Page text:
Syracuse defense suffocates Army in 73-56 NCAA tournament win

first_img Published on March 18, 2016 at 7:24 pm Contact Jon: [email protected] | @jmettus Army head coach Dave Magarity paced the sideline with his hands on the back of his head, then took a knee at the end of the bench to catch his breath.The game was only in its opening minutes, Syracuse led just 3-2, but the Orange press had already prevented the Black Knights from getting over halfcourt twice.Army made just one field goal in the first quarter and its leading scorer was held scoreless through the first half. SU led by as many as 30 before the midway point with 19 points off turnovers in the first 20 minutes. In a 73-56 blowout win over the No. 13 seed Black Knights (29-3, 17-1 Patriot) in the Carrier Dome on Friday, defense was the driving force behind No. 4 seed Syracuse’s (26-7, 13-3 Atlantic Coast) win.SU advanced to the Round of 32 for the third year in a row and will face 12th-seeded Albany on Sunday after the Great Danes beat fifth-seeded Florida, 61-58.“All our worst fears were realized,” Army head coach Dave Magarity said. “When I saw that pop up on the screen last Monday night this is what I was thinking. I knew how good they were and I knew how good they could be if they got into you and you allowed them to get you playing like that.”AdvertisementThis is placeholder textOn Army’s first possession, Orange defenders stopped Brianna Johnson just before she got to half court. All of Johnson’s teammates had run down court so she had no one to pass it to. Ten-second backcourt violation.The Black Knights broke the press on their next attempt for their only basket of the opening quarter, but on the next attempt Johnson again couldn’t get it across half court.“We were overthinking it a little bit,” Magarity said, adding that his players seemed shell shocked. “I don’t think we could have been any more prepared. But being prepared and telling them what to expect, it’s hard to simulate that.”Syracuse’s plan was get the ball out of the hands of Army’s primary ball handler Kelsey Minato. It left other players open in the press, then trapped them before they could get over the halfcourt line.In the half court, a player was always in Minato’s face, even off the ball, adding a wrinkle into the usual 2-3 zone. Late in the shock clock, the Orange would switch to man-to-man, further confusing the Army players.“I didn’t get a ton of open shots. The shots I did get I probably wasn’t balanced. I washing rushing it because of their pressure,” said Minato, who would have been held to single digits for the first time in 112 games if not for two made free throws with 10 seconds left. “I’ve seen face guarding, but it wasn’t like that. They were a lot quicker, a lot more physical and it kind of got me playing out of my comfort zone.”Army is a team like Syracuse that thrives on creating pressure. The more it scores the easier it is to get into the full court sets.But as Syracuse prevented Army from scoring it effectively prevented the Black Knights from being able to get into their press and the game spiraled out of control from there.At time outs, Magarity caught his players looking up at the scoreboard. “You can’t worry about what the score is,” Magarity said. “We need to get the ball over half court.“Halftime couldn’t have come soon enough.”The halftime deficit for Army was 25 points. Only after the Orange started holding the ball and succumbing to turnovers in the second half did Army crawl within 12 points, but it was all a consolation.“We face that defense probably never,” Magarity said. “And I mean that. It’s overwhelming at times. It’s relentless and it’s really very very difficult to ever get comfortable.” Comments Facebook Twitter Google+last_img read more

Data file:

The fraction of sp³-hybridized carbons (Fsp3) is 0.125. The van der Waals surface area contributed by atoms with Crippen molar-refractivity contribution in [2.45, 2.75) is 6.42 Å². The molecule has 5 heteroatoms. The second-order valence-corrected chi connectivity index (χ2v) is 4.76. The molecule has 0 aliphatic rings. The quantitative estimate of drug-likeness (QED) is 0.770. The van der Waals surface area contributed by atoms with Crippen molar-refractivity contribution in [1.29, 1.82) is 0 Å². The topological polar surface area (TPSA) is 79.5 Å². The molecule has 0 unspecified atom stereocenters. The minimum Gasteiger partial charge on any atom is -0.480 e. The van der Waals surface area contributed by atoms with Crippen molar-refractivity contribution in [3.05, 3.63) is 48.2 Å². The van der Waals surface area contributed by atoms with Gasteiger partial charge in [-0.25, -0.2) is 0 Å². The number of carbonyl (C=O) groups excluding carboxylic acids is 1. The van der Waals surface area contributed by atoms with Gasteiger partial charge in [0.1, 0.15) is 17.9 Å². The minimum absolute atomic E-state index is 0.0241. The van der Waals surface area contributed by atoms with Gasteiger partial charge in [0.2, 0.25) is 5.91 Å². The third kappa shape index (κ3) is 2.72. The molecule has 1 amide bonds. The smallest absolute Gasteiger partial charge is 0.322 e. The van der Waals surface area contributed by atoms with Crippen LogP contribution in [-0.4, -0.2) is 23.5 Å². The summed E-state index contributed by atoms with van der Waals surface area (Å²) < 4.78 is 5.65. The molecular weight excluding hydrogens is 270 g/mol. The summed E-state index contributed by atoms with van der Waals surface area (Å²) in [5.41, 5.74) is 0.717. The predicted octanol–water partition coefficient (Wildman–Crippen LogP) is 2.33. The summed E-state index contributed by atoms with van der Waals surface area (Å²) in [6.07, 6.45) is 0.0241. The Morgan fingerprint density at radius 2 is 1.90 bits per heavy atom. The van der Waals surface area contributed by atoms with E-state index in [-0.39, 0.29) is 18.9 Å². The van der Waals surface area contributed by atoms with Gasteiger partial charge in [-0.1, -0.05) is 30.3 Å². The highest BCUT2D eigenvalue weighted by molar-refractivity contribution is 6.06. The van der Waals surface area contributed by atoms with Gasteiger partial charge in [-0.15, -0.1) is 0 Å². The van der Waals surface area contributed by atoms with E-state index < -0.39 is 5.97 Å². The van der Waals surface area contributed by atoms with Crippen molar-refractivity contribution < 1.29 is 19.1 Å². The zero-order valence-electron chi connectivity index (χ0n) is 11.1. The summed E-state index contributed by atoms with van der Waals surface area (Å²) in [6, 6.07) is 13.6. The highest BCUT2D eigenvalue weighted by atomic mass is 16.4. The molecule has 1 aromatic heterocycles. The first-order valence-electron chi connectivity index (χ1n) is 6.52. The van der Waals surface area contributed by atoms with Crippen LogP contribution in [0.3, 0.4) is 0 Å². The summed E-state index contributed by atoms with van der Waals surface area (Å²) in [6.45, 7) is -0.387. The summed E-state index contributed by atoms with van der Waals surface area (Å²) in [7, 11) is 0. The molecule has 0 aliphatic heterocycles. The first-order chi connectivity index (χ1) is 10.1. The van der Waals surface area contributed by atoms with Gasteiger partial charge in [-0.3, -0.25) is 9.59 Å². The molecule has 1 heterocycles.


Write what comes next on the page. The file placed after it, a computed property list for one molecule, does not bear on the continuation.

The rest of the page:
First female Speaker of the Iowa House, Linda Upmeyer of Clear Lake, reflects on her tenure

first_imgDES MOINES — Linda Upmeyer of Clear Lake closed out her tenure as Speaker of the Iowa House Monday morning. Last fall, Upmeyer announced she would not seek re-election to the House in November of 2020 and would immediately step down as the leader of House Republicans for the 2020 legislative session. In October, House Republicans selected Pat Grassley as Upmeyer’s successor and he was installed after a vote in the full House Monday morning. Upmeyer, though, was able to give one last speech from the speaker’s chair.  “As the first woman to serve as speaker of the Iowa House, I hope that my time has inspired girls and young women,” Upmeyer said. “When you dream big and work hard, nothing is unattainable.” Upmeyer’s late father, Del Stromer of Garner, was speaker of the Iowa House in the early 1980s. “Someday, God willing, I’ll have an opportunity to have a discussion with my dad. I’m sure he will be very proud of what we’ve accomplished on behalf of Iowans,” Upmeyer says. “I’m also sure that there will be a couple of things where he’ll say: ‘Girl, what were you thinking?’” Upmeyer, who is still a voting member of the House in 2020, told reporters she hasn’t lost any sleep about her decision to resign as House speaker. “From time to time I’ll think of a bill, perhaps, that I was interested in and say: ‘Oh, we didn’t get that passed,’” Upmeyer said, snapping her fingers. “But, you know, I still have this year.” Upmeyer says it feels nice to have a reduced workload now that she’s not in charge of raising money and recruiting candidates for House races.  “I traded cars because I wouldn’t have to put 25,000 miles on my car every year,” Upmeyer told reporters Monday. Upmeyer is completing her tenth term in the Iowa House.last_img read more